- Data and presentation matter – the contextualization of data and it’s visualization are critical to enabling easy understanding of patterns and trends e.g. see stimulus bill
Notwithstanding these principles, however, Craig and Mindy noted some obstacles in using the internet as a medium for public discourse. These include issues with trolls, and how they can manipulate voting mechanisms and introduce inflammatory rhetoric into discussions. Also, it often tends to be the loud and opinionated comments that direct the course of conversations, while the moderate and fact-based opinions are neglected. There is also a issue over how representative the participants in online discussions are, and how their views are weighted. There is a great potential for pressure groups to become involved in online conversations with the effect that their views can drown out minority opinions. While this is not inherently a bad thing, it can provide a context in which people are afraid to express opinions that go against the prevailing orthodoxy within a discussion.
Scrutinizing the stimulus
Ellen Miller highlights how government should engage opinions on the economic stimulus package. It’s important when the stimulus document is posted online and in a fashion that allows for easy annotation. A PDF document is not an appropriate medium in which to place texts requiring feedback.
The http://readthestimulus.org/ site is an excellent example of how the text of the stimulus bill can be brought to life through user comments and discussions. The UK’s recently released Power of Information Taskforce report (beta) is structured in a similar way allowing for easy commenting and conversations.
An interesting example of how laws can prevent good things happening online was discussed. The text of a Presidential speech as put on the White House website with a link to the Red Cross. However, the White House staff were told to remove this external link as it could be thought they were sponsoring the organization.
Also, it was noted that Youtube videos could not be embedded on government sites in California because of the American disabilities act and a terms of service law mean content has to be in text and video form at the same time.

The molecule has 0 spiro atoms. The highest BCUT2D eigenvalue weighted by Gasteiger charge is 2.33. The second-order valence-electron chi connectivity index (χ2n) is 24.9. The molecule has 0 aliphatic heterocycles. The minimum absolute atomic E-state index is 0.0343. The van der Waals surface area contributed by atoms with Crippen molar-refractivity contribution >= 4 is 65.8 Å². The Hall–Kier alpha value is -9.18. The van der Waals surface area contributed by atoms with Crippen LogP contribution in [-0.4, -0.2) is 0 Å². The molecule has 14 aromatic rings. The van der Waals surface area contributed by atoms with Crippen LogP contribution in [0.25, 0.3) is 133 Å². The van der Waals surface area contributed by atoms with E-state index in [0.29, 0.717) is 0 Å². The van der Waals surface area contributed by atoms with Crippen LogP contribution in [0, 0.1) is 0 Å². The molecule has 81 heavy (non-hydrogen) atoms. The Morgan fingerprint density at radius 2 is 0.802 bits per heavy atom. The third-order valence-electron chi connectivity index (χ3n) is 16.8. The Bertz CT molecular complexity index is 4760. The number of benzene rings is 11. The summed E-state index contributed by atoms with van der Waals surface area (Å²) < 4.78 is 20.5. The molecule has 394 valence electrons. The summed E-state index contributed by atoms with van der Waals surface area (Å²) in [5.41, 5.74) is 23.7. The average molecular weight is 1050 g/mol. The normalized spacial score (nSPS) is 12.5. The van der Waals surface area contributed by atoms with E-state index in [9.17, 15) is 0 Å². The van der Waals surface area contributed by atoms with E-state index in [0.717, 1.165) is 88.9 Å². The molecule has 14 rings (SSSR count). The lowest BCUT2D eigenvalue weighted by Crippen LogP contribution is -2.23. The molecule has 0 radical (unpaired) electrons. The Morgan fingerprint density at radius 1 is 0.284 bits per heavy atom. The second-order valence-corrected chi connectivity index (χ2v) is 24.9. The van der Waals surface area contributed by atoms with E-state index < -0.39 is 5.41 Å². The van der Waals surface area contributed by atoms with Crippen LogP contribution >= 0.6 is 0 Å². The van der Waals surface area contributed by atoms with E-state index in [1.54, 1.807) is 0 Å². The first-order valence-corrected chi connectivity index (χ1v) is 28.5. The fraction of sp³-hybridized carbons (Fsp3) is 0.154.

Ellen Miller also noted how members of Congress had been unable to use social media in any form until recently. Needless to say lots of members used these media outlets illegally and so the Democrats decided to revisit the rule. They came out with a new rule which they thought tried to loosen the restrictions. Republicans, however, thought the Democrats were trying to nail the restrictions in place. In the end the Sunlight Foundation launched a Let our Congress Tweet campaign gathering several thousand followers within 48 hours. A few weeks later the rule was reversed and now members of congress can use social media sites such as Twitter and Youtube.
The demand to change the rules came from the public through the use of social media. The public wants to hear from elected representatives on twitter, and there is now a fascinating list of Members of Congress on Twitter at Tweetcongress and MPs on Twitter at Tweetminister.
The points outlined in the discussion – along with the concerns raised by the Federal Web Managers Council – may paint a bleak picture for social media and web2.0 services throughout government. This is not the case, however, and there are many successful online participatory platforms managed by the government e.g. usa.gov, whitehouse.gov, grants.gov etc. There is also a good variety of examples of agencies using online content and social media to achieve goals.
The level of government 2.0 that needs to be embraced is that requiring transparency, trust and openness i.e. Levels 4 and 5 outlined above. Social media platforms can be used to facilitate these levels of government 2.0, however, much more important is the change in mindset required to accept the consequences of such changes. We’ve seen from President Obama tentative steps to embrace this new paradigm e.g. with recovery.gov, however, we’re still awaiting an example of where online citizen involvement changes policy or proposed legislation. There have been a few hiccups already, but as long as the objectives in the Memorandum on Open Government is embraced the public can look forward to greater online recognition and involvement sooner rather than later.